Also, since the compression artifacts only appear in the first ATI shot, I can't help but wonder if that came about from downsampling as the jpg to under 40mb which nearly a quarter of what a full quality jpg of that resolution would be. Regardless, I am curious to see any further explnation of de-interlacing issues with the new r5xx chips as I would hate to try and upgrade my media center card only to wind up with worse de-interlacing than on my current r420 based card.
    Reply
  • Anand Lal Shimpi - Wednesday, October 05, 2005 - link

    The text itself is fine, it is the background image where the interlacing artifacts are seen. I'll see if I can get a better screen grab tonight.

    Take care,
    Anand
    Reply
  • Anand Lal Shimpi - Thursday, October 06, 2005 - link

    Apparently ATI isn't seeing what I'm seeing, so the issues may have been a driver problem, I will update you guys as soon as I have a driver/fix for the situation.

    Take care,
    Anand
    Reply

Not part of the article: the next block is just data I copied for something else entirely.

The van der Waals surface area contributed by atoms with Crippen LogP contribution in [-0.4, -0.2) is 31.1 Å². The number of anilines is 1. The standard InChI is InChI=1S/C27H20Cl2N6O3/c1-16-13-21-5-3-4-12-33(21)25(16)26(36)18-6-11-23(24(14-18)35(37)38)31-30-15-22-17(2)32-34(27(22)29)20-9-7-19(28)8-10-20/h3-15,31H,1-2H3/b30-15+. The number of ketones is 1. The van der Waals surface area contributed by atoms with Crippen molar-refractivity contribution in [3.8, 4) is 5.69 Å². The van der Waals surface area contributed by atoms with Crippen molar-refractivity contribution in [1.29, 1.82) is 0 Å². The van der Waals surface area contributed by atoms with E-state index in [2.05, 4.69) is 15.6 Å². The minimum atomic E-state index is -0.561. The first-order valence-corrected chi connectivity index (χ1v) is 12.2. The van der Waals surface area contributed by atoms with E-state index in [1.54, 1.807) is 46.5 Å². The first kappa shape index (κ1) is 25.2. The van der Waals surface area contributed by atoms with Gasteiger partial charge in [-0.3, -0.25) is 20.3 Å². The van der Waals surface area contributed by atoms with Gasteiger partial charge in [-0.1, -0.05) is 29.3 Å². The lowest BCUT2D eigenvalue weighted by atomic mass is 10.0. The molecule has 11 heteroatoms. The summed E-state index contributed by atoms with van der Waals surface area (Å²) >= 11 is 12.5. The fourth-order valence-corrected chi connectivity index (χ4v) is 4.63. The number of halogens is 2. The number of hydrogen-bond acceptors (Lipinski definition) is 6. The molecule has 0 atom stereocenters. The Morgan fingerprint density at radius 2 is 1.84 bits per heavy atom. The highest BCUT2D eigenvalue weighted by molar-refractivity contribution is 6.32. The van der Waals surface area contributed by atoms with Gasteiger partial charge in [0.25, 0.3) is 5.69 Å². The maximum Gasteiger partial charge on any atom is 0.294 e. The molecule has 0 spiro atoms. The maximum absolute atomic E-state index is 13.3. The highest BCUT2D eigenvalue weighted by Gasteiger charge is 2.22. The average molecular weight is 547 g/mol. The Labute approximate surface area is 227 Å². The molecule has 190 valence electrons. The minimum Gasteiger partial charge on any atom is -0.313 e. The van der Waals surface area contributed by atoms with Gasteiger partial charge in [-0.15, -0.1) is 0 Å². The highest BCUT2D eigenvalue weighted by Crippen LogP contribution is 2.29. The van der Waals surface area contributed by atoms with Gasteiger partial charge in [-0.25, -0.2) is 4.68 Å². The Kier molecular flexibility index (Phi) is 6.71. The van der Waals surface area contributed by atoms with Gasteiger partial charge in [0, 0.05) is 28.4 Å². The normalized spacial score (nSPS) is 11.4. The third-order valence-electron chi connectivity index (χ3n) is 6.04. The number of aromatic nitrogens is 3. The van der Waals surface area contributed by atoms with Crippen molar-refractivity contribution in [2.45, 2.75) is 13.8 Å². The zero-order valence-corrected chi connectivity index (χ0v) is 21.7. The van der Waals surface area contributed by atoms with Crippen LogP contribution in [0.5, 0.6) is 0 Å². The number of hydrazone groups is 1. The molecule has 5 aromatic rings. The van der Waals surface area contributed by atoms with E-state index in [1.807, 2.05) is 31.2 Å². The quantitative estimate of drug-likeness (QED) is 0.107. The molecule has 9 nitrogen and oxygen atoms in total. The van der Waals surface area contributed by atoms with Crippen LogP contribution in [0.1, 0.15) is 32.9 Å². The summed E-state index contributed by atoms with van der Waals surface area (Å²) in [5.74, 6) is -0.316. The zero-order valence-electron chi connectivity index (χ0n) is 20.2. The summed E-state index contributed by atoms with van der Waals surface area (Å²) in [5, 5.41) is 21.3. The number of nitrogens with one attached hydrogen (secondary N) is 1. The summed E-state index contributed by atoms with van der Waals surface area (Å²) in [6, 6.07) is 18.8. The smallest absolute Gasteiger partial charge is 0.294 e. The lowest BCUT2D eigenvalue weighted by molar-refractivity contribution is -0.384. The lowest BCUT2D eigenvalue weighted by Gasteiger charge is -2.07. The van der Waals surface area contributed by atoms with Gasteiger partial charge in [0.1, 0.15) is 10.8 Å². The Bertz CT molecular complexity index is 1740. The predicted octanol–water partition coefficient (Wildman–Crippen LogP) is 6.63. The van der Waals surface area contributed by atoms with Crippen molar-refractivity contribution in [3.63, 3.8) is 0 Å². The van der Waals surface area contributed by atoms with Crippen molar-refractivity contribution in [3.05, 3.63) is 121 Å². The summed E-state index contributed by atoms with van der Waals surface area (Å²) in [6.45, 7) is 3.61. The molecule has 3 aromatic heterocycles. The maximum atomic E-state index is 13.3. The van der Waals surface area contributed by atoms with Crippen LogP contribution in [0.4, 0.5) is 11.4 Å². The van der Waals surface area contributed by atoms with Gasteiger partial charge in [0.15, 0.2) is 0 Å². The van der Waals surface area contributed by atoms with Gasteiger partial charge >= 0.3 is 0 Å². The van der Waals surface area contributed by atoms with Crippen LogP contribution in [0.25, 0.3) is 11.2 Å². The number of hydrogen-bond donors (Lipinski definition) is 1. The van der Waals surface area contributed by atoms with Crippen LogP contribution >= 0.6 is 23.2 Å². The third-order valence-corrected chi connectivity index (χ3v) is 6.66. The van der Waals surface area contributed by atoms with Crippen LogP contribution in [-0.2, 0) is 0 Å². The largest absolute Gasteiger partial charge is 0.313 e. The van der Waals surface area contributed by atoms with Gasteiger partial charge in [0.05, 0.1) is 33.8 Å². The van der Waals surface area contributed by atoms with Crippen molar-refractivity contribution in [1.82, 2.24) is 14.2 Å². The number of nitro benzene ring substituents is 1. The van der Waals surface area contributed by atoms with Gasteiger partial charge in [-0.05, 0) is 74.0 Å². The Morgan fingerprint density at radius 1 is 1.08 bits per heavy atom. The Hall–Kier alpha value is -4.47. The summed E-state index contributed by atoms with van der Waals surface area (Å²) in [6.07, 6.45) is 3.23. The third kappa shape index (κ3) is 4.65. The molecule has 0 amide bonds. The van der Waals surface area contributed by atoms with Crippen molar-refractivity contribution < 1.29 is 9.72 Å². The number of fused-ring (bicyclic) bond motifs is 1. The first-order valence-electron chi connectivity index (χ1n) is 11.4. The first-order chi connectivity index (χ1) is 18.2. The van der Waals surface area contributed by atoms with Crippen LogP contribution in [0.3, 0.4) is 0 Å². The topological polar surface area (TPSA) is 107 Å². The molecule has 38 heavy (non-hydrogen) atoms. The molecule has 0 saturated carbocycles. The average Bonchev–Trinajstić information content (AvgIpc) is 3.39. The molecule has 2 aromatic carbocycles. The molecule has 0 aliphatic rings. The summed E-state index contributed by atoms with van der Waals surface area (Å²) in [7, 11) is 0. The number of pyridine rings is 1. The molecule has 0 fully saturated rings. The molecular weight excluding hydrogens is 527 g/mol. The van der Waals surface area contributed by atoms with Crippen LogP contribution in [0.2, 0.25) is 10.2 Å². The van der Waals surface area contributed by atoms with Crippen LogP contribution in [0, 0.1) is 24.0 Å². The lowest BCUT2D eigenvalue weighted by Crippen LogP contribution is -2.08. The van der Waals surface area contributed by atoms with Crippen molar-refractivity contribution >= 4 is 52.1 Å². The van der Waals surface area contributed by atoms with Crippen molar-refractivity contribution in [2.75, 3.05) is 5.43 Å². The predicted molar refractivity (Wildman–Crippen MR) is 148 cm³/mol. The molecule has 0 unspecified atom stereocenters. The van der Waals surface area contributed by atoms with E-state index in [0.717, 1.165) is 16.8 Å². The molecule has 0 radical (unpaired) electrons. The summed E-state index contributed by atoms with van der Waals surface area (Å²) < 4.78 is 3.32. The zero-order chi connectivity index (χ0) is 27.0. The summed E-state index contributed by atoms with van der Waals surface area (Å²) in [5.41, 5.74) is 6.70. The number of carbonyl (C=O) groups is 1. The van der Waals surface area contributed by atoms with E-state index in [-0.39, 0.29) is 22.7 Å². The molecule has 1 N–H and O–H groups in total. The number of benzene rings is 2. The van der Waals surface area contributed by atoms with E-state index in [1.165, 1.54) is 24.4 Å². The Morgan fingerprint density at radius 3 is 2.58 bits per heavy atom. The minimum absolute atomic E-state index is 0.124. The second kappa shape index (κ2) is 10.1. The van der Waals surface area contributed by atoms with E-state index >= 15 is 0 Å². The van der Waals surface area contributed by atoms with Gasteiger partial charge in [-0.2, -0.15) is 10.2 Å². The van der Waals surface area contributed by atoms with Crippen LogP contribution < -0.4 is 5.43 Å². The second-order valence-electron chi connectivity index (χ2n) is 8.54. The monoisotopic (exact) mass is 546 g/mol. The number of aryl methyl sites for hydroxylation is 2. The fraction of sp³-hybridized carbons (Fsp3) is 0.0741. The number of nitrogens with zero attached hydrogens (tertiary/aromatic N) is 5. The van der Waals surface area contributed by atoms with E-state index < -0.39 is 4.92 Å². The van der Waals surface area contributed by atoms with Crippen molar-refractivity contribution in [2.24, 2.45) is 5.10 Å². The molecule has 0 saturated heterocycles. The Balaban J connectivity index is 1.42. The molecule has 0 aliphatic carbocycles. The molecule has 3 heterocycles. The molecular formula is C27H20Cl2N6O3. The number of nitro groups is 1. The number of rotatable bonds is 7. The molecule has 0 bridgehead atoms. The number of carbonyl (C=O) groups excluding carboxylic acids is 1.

• vailr - Wednesday, October 05, 2005 - link

    Newer driver version?
    Ati Catalyst 8.18 beta:
    http://www.station-drivers.com/forum/viewtopic.php...">http://www.station-drivers.com/forum/viewtopic.php...
    Reply
  • Live - Wednesday, October 05, 2005 - link

    quote:

    For now, be sure to read our technology and gaming performance coverage on ATI's Radeon X1000 line.


    I would if I could. Quit teasing us and give as the real deal, lol.
    Reply
  • cirrhosis - Wednesday, October 05, 2005 - link

    INQ has benchies already. Not a surprise. Cards are matched. Reply
  • Hacp - Wednesday, October 05, 2005 - link

    GRAKK! Reply
  • cirrhosis - Wednesday, October 05, 2005 - link

    Interesting. Here's hoping that ATI improves on what they've started. Looking forward to the comoing months and what they bring. Reply